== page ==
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    Cars are far different from Apple products. Sales people need to have technical knowledge. Tesla already has big challenges hiring, educating and communicating consistently with their own employed reps. Which results in many misrepresentation problems. Just read this forum, examples abound. I doubt they would go to a hybrid model.
     
  16. SuperDragon

    SuperDragon Member

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    I think the Buena Park Tesla dealer is how Elon is testing a more traditional dealership model for Tesla. It was a old Chevy dealer if i remember correctly.

    [​IMG]
     
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  17. tomas

    tomas Traded in 9 rep bars for M3, used to be somebody!

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    That is a Tesla owned store and service center, just like all the others. None are (independent) dealers. Just because they purchased or leased a former auto dealership to serve as location does not mean it is a different model. Many of the stores/service centers are in former auto dealerships.
     
  18. SuperDragon

    SuperDragon Member

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    I agree that they are not going to a 3rd party/independent dealer network but I do believe they are planning to go to a more traditional dealer model probably owned by Tesla them selfs. It would allow for more room and control over Tesla charging stations at their own leased/purchased dealerships.

    What other Tesla stores are at former car dealerships?
     
  19. Ardie

    Ardie Member

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    I get the feeling that Tesla's resistance to a traditional dealership model will not go away anytime soon, if at all. We all buy stuff online all the time. Maybe not something as expensive as a car, but a number of us do shop online to find the best car lease deal or mortgage re-fi.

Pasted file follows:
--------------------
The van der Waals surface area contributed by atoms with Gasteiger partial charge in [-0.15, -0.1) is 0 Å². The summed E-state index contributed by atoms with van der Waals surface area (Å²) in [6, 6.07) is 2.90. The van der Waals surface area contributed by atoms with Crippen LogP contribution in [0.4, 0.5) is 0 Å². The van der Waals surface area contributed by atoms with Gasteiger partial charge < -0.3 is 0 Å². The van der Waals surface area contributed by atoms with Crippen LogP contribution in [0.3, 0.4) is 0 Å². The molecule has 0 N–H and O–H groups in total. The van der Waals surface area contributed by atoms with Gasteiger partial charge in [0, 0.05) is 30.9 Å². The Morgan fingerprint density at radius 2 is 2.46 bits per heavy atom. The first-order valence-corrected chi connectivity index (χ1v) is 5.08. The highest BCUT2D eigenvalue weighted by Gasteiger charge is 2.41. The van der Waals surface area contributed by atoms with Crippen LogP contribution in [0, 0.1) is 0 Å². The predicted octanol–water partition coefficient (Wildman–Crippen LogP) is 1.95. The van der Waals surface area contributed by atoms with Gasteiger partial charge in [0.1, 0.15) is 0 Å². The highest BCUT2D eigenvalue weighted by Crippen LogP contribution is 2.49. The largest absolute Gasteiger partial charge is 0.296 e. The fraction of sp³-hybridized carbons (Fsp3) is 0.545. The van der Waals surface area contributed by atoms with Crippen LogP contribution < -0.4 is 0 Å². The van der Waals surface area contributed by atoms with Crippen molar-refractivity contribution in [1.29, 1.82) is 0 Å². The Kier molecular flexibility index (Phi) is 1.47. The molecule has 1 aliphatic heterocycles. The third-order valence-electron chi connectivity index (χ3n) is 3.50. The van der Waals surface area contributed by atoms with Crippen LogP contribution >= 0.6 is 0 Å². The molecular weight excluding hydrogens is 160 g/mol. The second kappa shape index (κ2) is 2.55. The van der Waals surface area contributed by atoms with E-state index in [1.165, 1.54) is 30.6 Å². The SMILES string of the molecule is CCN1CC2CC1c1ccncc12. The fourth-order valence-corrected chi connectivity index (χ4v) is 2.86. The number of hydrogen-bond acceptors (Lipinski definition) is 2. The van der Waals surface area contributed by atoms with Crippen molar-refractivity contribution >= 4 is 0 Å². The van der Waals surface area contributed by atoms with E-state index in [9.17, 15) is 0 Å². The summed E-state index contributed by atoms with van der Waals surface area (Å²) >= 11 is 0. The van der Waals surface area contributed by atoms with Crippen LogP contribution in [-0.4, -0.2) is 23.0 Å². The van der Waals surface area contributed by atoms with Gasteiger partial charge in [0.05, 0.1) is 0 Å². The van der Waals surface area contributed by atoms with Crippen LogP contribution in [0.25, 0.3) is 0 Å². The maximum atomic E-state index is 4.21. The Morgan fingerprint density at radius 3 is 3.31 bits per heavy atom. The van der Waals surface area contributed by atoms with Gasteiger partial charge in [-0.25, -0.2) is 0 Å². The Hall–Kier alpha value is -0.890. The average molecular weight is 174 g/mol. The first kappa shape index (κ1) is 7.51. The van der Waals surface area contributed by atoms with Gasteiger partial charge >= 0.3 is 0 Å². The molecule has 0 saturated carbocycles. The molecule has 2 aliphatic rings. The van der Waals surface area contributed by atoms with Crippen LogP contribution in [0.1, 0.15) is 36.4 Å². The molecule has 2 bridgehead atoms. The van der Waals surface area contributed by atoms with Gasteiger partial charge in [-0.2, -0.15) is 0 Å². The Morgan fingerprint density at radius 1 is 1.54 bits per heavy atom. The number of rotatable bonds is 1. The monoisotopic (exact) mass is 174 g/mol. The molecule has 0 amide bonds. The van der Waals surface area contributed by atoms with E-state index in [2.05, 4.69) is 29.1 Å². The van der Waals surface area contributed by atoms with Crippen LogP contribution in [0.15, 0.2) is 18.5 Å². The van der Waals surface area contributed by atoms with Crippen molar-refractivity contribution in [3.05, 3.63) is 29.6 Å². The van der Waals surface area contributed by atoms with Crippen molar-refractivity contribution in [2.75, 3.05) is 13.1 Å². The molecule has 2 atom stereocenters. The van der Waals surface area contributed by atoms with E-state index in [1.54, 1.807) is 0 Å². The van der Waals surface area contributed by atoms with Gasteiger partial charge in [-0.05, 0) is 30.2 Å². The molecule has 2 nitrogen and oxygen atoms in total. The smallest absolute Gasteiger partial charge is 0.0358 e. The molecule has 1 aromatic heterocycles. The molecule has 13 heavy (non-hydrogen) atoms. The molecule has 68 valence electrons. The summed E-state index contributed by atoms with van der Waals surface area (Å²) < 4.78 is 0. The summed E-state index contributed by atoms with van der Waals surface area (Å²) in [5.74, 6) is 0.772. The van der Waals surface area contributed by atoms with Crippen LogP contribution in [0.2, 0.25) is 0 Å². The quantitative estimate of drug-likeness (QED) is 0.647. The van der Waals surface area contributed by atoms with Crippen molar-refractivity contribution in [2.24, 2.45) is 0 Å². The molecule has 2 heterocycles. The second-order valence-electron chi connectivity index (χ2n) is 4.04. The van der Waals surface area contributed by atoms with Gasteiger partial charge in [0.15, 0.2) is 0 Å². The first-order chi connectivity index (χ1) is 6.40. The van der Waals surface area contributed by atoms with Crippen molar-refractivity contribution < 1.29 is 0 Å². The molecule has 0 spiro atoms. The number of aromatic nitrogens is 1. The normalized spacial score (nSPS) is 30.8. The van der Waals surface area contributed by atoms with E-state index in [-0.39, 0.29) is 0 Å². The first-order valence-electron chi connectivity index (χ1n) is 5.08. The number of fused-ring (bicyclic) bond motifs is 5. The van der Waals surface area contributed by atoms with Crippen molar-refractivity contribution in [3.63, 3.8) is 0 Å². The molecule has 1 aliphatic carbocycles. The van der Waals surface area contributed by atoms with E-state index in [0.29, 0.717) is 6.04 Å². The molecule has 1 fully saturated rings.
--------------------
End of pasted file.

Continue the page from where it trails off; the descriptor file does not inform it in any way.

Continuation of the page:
Buying directly from the manufacturer is not the basic problem with vehicle ownership; ongoing after-sales service, warranty handling, and maintenance is.
    So for more mainstream acceptance, I think that Tesla will have to expand their after-sales presence with company-owned service centers or Tesla-certified repair shops.
    The states have already figured out how to zap us for tax, title, and registration even if we go to South America, buy a new car there, and ship it home.
    So the primary resistance probably is for the customer to travel to another state and take delivery of her hew Tesla.

    Imagine if Tesla uses something like Tesla/Uber to use a Tesla company/loaner car to pick you up, travel in Autopilot mode to the delivery location across the border where you take delivery. Then drive (or Autopilot) yourself back home in your new car. Or have an agent accept your car on your behalf while you stay at home and sip the congratulatory Champagne. Maybe not as civilized as what Rolls-Royce used to do many a year ago, but it just might work anyway.
     
  20. mikevbf

    mikevbf Member

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    I think the interesting question that eye.surgeon brings up is how Tesla is going to service the exponentially increasing numbers of Tesla cars once the Model 3 starts to ramp up? I have more confidence that Tesla will scale super chargers with increased numbers of Tesla cars than service. Service has always seemed like the weak link to me for the company as numbers of cars dramatically increases.